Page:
Every now and then I run across an organization that is convinced that it’s not really a candidate for automation. ‘What we do is too custom, too complicated, for automation.’
What they’re saying is that the time and energy spent automating processes would exceed that already being spent on the work … that automation would actually reduce efficiency. There are hardly any menial tasks to take off the board.
Let’s assume that’s true, and not a mis-accounting (big assumption, but hey, we’ll go there). What would a group that is ‘perfect’ in its allocation of time and resources against a set of custom tasks have to automate, if every automation step they take would be a step backwards?
In math there’s a concept of a local maxima. A scenario where every direction you turn is less efficient. If you were a bug sitting atop the local maximum, you might be convinced that you’re the highest bug you can be. It seems true since every direction is down … but what if you’re atop a knoll in the shadow of a mountain?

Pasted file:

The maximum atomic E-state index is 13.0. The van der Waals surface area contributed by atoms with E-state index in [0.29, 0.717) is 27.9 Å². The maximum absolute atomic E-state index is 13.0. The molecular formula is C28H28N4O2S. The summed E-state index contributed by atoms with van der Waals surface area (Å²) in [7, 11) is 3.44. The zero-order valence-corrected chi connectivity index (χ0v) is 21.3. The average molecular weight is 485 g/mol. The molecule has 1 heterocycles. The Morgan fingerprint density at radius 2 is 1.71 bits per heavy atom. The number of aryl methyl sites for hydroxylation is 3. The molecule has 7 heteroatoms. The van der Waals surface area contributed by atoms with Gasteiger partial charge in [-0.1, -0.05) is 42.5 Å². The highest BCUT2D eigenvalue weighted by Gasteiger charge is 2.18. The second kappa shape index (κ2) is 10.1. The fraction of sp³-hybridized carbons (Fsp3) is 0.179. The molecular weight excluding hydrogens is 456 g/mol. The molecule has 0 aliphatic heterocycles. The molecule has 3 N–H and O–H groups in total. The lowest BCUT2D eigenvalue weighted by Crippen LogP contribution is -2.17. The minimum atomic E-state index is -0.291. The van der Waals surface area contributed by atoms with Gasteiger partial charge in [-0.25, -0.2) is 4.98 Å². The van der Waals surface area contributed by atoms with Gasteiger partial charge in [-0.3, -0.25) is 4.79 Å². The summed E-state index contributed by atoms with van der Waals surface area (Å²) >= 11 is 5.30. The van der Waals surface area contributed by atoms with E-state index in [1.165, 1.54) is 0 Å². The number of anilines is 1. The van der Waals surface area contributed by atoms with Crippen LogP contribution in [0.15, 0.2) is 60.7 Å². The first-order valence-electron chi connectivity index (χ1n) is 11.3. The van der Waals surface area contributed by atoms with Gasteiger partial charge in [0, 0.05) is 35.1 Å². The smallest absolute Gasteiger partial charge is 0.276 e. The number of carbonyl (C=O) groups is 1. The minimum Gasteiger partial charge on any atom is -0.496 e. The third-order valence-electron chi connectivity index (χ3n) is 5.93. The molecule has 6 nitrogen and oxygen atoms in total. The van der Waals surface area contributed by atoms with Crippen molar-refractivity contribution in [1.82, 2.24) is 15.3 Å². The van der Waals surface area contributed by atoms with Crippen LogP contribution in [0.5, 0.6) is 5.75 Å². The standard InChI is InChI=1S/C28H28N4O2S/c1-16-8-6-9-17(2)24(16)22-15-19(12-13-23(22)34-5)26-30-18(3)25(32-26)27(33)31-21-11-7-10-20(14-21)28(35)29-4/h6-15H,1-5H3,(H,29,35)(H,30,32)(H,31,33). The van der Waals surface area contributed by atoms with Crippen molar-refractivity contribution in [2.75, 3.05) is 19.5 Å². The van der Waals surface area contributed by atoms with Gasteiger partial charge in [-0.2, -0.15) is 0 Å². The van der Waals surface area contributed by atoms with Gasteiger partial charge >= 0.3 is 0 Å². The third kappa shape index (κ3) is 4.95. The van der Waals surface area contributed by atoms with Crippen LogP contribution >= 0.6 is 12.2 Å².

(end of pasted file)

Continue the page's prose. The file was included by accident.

In the real world, this local maxima scenario corresponds to an extremely efficient and effective organization that would have to sacrifice something of value to build a better operation.
What that is may not be immediately clear — it could be that feature for your biggest client that you have to convince them isn’t that important. It may be a technology that you’ve been using for decades that just has to go. But it has to happen to break out of the local maxima trap.
A bug might be perfectly happy alone on its local maxima knoll. But the world is a big place, and other organizations and agencies are always seeking the commanding heights.
Automation is a towering plateau rising like the Himalayas. It represents a change in the heights of the hills that are possible. And it means that the local maxima knoll is bound to shrink smaller and smaller.
And when the former master of his knoll finally looks up, it might be too late to make the climb.